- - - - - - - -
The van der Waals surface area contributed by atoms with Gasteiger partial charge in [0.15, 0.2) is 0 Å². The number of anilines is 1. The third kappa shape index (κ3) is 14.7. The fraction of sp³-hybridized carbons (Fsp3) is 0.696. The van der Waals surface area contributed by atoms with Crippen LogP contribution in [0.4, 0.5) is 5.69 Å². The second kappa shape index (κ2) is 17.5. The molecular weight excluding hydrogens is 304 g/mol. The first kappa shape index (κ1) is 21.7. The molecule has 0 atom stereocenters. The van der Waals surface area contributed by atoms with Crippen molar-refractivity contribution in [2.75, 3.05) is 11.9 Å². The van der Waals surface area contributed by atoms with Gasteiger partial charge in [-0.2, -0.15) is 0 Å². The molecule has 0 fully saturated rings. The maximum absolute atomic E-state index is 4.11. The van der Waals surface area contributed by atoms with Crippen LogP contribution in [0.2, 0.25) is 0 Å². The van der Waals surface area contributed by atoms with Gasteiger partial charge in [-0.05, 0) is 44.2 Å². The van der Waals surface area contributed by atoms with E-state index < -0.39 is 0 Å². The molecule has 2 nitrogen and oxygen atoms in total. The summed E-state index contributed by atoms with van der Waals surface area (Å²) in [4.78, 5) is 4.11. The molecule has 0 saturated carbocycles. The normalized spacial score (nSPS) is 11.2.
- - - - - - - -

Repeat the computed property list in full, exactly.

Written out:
The van der Waals surface area contributed by atoms with Gasteiger partial charge in [0.15, 0.2) is 0 Å². The number of anilines is 1. The third kappa shape index (κ3) is 14.7. The fraction of sp³-hybridized carbons (Fsp3) is 0.696. The van der Waals surface area contributed by atoms with Crippen LogP contribution in [0.4, 0.5) is 5.69 Å². The second kappa shape index (κ2) is 17.5. The molecular weight excluding hydrogens is 304 g/mol. The first kappa shape index (κ1) is 21.7. The molecule has 0 atom stereocenters. The van der Waals surface area contributed by atoms with Crippen molar-refractivity contribution in [2.75, 3.05) is 11.9 Å². The van der Waals surface area contributed by atoms with Gasteiger partial charge in [-0.2, -0.15) is 0 Å². The molecule has 0 fully saturated rings. The maximum absolute atomic E-state index is 4.11. The van der Waals surface area contributed by atoms with Crippen LogP contribution in [0.2, 0.25) is 0 Å². The van der Waals surface area contributed by atoms with Gasteiger partial charge in [-0.05, 0) is 44.2 Å². The van der Waals surface area contributed by atoms with E-state index < -0.39 is 0 Å². The molecule has 2 nitrogen and oxygen atoms in total. The summed E-state index contributed by atoms with van der Waals surface area (Å²) in [4.78, 5) is 4.11. The molecule has 0 saturated carbocycles. The normalized spacial score (nSPS) is 11.2.